With the fall of Saipan, the Americans turned their attention to nearby Tinian. The assault began on July 24, 1944, and once again the U.S. Navy provided support with its heavy guns. During this bombardment the destroyer USS Norman Scott (DD-690) was hit six times by enemy field batteries, killing the captain and 18 sailors. Cleveland moved between the damaged destroyer and the shore battery to act as a shield and prevent any more hits on the destroyer, all the while firing back at the enemy gun.
Cleveland, the destroyer USS Remey (DD-608), and battleship California combined to silence the offending shore battery, but it would take an additional bombardment by battleships to finally knock out this gun.
The increasing tempo of American invasions next targeted the Palau islands, and once again Cleveland was offshore providing bombardment support upon call from the Marines and soldiers ashore. Relieved for a stateside repair segment, the Cleveland returned to the United States and spent three months undergoing repairs and having her radar and other systems upgraded. By February 1945, she was back in the Pacific, at Subic Bay in the Philippines, participating in the Americans’ return to the Philippines.
As part of Cruiser Division 12, partnered with Denver and Montpelier and escorted by four destroyers, Cleveland’s guns bombarded Corregidor before the landings there, and then participated in several landings throughout the Philippines. The division bombarded Puerto Princesa in mid-February and, in April 1945, Cleveland supported the landings on Mindanao along with the destroyer USS Sigourney (DD-643).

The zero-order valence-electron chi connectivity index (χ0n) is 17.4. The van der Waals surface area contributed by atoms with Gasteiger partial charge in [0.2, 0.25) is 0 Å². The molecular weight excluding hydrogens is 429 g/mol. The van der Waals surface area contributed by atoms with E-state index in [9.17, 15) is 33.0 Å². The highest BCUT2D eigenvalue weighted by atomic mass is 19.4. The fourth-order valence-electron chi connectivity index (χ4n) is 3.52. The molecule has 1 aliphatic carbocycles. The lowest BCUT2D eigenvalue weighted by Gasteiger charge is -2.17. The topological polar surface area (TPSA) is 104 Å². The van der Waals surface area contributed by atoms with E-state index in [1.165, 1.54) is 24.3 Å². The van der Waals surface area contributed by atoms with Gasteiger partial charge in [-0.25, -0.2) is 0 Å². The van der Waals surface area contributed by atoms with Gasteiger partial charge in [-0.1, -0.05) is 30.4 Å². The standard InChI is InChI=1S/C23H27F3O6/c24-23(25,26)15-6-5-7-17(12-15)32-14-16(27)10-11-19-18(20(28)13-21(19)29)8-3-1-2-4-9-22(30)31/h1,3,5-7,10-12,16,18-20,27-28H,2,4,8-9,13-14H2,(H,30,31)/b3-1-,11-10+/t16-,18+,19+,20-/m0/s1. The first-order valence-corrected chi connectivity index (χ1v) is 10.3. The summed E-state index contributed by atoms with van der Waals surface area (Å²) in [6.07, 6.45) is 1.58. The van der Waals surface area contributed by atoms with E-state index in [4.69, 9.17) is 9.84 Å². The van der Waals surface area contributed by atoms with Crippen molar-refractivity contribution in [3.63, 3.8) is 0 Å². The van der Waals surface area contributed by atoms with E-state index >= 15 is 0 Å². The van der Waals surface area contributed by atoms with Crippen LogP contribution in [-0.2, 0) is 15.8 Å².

By July 1945, Cleveland was supporting the Australian invasion of Balikpapan, Borneo, and serving as the command ship for General of the Army Douglas MacArthur. Together with USS Phoenix and USS Nashville, the light cruiser participated in a two-hour bombardment.
The Japanese returned fire, and several ships were straddled, but no damage or casualties resulted. Once the Aussies had established themselves ashore, General MacArthur and Cleveland returned to Manila Bay, in the Philippines. Cruisier Division 12 remained behind to continue supporting the Australian operation.
Cleveland next sailed to Okinawa, arriving there on July 16, 1945, and joined Task Force 95, which made a series of sweeping attacks along the Japanese coastline. These lasted until August 7 and ensured American control of the East China Sea.